From the moment anthems including “Like Glue” and “Get Busy” permeated household airwaves in the early 2000s, Sean Paul’s momentum has been unstoppable. Mainstream chart music is indebted to his bringing dancehall to the masses and the Jamaican rapper’s influence – which stretches back more than 25 years to his beginnings in Kingston – is something that he is humbly aware of.

Despite dabbling in pop with acts such as Dua Lipa and Sia – who he has teamed up with once more on new single “Dynamite” – his heart is still rooted in dancehall and he takes umbrage at the thought of the genre being scrutinised by would-be detractors. “When people have statements like the genre’s dead just because it’s not as it used to [be], I beg to differ: it’s living and thriving and surviving,” he says. “That’s why I did an album earlier this year called Live N Livin, to prove that hardcore dancehall still exists – even if it’s not sold, it’s shared.

“I’m really proud of the ladies that have been stepping up in the game,” he continues. “Spice, Koffee, Shenseea and Jada Kingdom. A couple of years ago there were only one or two big names, [such as] Lady Saw, and it was almost seen as a novelty. The females are now stepping up to have hit records and careers that are expanding and becoming something that’s bigger than just our genre.”

He adds that reggaeton, big names such as Justin Bieber, Drake and Rihanna and zessers such as Trinidad’s Prince Swanny are also indebted to dancehall. “That’s just a proud thing for me, to see women step up and see international circles embrace the music.”

GQ sat down with the singer recently to discuss some of his formative firsts…

GQ: The first time you met Sia…

Sean Paul: We’ve never met in person, which is crazy. My management asked if I would consider doing a song with Sia and at that time I’d just been musically schooled by my mum. She was like, “Sia is a great artist,” but I thought she meant [“Gangnam Style” rapper] Psy. I was arguing with her: “Psy is a great artist from South Korea. I’ve only heard one song from him,” and she was like, “No, man. Sia!” Mum introduced me to The Beatles, Cat Stevens, Abba, [but] this was a new thing for me, in my later years, to have her telling me about an artist.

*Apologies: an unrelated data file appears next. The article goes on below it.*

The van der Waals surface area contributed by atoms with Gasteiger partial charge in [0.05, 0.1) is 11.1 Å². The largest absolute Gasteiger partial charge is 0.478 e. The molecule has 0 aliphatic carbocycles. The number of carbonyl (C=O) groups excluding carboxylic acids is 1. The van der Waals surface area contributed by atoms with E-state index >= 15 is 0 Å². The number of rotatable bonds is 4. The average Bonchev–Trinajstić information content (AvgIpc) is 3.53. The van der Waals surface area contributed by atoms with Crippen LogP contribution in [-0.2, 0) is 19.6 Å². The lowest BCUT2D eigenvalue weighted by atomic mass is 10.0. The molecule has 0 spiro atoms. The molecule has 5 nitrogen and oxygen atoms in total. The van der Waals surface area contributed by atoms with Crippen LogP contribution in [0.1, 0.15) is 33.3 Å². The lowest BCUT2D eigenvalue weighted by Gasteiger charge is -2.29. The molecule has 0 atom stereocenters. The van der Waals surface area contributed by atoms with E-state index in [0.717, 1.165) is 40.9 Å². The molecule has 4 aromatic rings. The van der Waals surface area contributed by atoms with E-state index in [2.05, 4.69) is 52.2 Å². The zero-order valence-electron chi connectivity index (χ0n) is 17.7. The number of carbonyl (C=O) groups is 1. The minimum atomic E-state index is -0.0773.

The first time you realised you wanted to be an artist…

Michigan & Smiley was the first time that I heard dancehall music; they were speaking in a way that I spoke with my friends – broad patois. I saw Steely & Clevie on the TV explaining how to use computers to produce and I’d bother my mum every weekend, like, “Mum, can we go to the market? They’ve got a [Yamaha or Casio] keyboard over there.” She was freaking out, but she tried to encourage me [with piano lessons]. She bought this keyboard with a crack in it and I’d make people’s rhythms or try to re-create the dancehall songs.

At 17 or 19, I’d go to studios Cell Block 321 and Mixing Lab and I would be a fly on the wall, beating my voice or [listening to] Bounty Killer telling stories outside of the tours he’d been on. I started to figure maybe I’m not the producer, maybe I’m the artist.

What did you want to achieve when you first started in music?

I honestly just wanted to write a song that Jamaicans would throw their hands up in the air to and go “Bo!” [Laughs.] That was my dream.

The first time you performed in front of a live audience…

I had a bredren called Rupert Bent, who plays with Third World band. I went to his studio and he was like, “Why don’t you come to this open mic at this restaurant called Raphael’s?” Everyone there was pop or rock oriented and then I’d come on and people would be like, “Who’s this guy?” – it was just not my crowd. It was really nerve-racking. I sang one song for six weeks and then was like, “I really have to get more songs.”

That song was called “Ghetto Story” and it was a conscious song about the discrepancies between Uptown and Downtown in Jamaica. It was one of the first songs I wrote. Most of them early years I was very scared and I never had a full dancehall Jamaican performance – I just didn’t click that way with crowds.

The first time you realised one of your songs was blowing up…

In 1996 “Baby Girl” blew up in Jamaica. I thought, “I’ve reached the pinnacle.” The next song to do that on a different level was “Deport Them”. I released it in 1998 but it took two years for it to make the circles of the big DJs in New York. When I got there in 2000, I was doing clubs and was in the car with DJs Max Glazer and Cipha Sounds and they were freaking out.

The same week, I had a meeting with Jay-Z and Roc-A-Fella. Jay-Z showed me how much time my own record was playing against his song at that time, “Big Pimpin’”, and it was a huge song – it was getting played about 43 times a week in New York. He’s like, “Your song is being played 42 times a week. That’s never happened for a dancehall cat, like, ever.” That was a moment of clarity for me. [I realised] those numbers meant my music was having more of an impact than even some of my mentors that I looked up to.

The first thing you did when you got your first big paycheque…

I’ve never really been a big spender. The most expensive thing I’ve ever done is buy a watch that cost $100,000 (£73,000), which was nuts, and that was years after the fact of me being famous and stuff. I’ve helped a lot of people with my funds – buy cars, pay down on a house, bury their loved ones. That’s more important to me than to show them that I have a lot of money and I could drive a big car around the neighbourhood.

Source: GQ Magazine